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Charles Diggs v. David Diguglielmo


February 16, 2011


The opinion of the court was delivered by: Hon. William T. Prince

Hon. John E. Jones III



This matter is before the Court on the Report and Recommendation ("R&R") of Magistrate Judge William T. Prince (Doc. 20), filed on November 12, 2010 which recommends that the petition for writ of habeas corpus filed by Petitioner Charles Diggs ("Petitioner" or "Diggs") be denied. After being granted an extension of time within which to do so, Petitioner filed objections to the R&R on January 28, 2011. (Doc. 24). Accordingly, this matter is ripe for our review.

For the reasons that follow, the R&R shall be adopted, the Petitioner's objections overruled and the petition shall be denied.


A. Claims in the Petition

In the petition for writ of habeas corpus filed pursuant to 28 U.S.C. § 2254 Diggs presents two grounds for overturning his conviction: (1) that by failing to disclose certain items of evidence that defense counsel could have used to show bias on the part of the prosecution's star witness, Jack Singer ("Singer"), the prosecutor violated the duty imposed by Brady v. Maryland, 373 U.S. 83 (1963); and (2) that by failing to correct testimony from the star witness that was known to be false, the prosecutor violated the dictates of Giglio v. United States, 405 U.S. 150 (1972).

As a threshold matter, we note that Magistrate Judge Prince recommends that the only claim to be properly considered on the instant petition is Diggs' Brady claim. The Magistrate Judge aptly noted that Diggs did not properly preserve the Giglio claim in the state courts, thus it cannot be considered by us. See Stevens v. Del. Corr. Ctr., 295 F. 3d 361, 369 (3d Cir. 2002)(quoting Whitney v. Horn, 280 F. 3d 240, 250 (3d Cir. 2002))(a habeas petitioner must "fairly present" all federal claims to the highest state court before bringing them in federal court). Diggs does not object to this recommendation, and because we agree with the Magistrate Judge on this point, we shall only consider the Petitioner's Brady claim herein.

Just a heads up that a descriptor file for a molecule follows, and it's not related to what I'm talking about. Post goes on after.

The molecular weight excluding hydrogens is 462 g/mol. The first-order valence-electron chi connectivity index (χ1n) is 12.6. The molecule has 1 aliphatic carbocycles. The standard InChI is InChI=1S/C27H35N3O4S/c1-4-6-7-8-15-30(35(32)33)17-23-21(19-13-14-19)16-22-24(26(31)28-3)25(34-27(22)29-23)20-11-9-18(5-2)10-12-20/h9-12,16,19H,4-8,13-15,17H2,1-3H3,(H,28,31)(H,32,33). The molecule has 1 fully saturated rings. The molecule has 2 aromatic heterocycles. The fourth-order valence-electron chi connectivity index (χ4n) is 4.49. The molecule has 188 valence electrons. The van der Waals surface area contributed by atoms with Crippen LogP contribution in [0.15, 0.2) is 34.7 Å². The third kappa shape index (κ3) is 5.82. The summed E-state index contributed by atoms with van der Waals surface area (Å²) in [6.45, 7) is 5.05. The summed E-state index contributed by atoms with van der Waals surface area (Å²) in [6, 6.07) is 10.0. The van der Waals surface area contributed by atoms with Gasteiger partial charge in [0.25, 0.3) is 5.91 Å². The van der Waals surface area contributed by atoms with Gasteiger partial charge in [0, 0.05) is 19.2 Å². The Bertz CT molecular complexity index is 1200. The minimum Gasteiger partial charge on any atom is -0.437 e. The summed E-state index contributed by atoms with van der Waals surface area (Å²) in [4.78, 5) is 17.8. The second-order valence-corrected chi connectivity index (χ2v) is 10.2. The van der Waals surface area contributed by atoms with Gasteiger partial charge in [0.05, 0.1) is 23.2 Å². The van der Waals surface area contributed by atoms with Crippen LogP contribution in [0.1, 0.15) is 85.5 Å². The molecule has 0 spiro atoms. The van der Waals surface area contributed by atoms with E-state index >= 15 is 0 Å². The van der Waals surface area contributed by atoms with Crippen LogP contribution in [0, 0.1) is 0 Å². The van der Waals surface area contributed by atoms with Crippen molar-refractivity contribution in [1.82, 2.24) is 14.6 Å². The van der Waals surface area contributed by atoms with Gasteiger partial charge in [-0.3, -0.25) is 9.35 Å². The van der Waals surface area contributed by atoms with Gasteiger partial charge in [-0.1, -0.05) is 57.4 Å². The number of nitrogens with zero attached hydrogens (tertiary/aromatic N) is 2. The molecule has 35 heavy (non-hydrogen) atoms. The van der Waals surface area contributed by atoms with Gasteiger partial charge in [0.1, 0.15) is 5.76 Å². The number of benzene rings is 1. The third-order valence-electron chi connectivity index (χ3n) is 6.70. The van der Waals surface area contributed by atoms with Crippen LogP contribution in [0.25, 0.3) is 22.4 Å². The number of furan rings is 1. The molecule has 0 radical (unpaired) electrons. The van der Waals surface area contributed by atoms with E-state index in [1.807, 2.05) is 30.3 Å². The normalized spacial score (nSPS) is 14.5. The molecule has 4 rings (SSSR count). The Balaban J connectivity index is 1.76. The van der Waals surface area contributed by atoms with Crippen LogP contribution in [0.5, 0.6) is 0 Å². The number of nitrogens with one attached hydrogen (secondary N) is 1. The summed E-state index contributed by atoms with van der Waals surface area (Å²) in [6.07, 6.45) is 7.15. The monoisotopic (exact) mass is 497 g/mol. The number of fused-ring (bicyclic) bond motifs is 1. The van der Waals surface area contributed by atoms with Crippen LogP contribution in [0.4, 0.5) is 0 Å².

B. Case History

In 1977, Diggs was convicted, after a jury trial, of kidnaping and murder in the first degree of Nancy White. He was sentenced to life in prison for the murder and a consecutive term of ten to twenty years for the kidnaping. Diggs challenged his conviction through a direct appeal, a federal habeas corpus action, and a petition in state court under the Post Conviction Relief Act ("PCRA"), 42 Pa. Cons. Stat. Ann. § 9541-46, all unsuccessfully.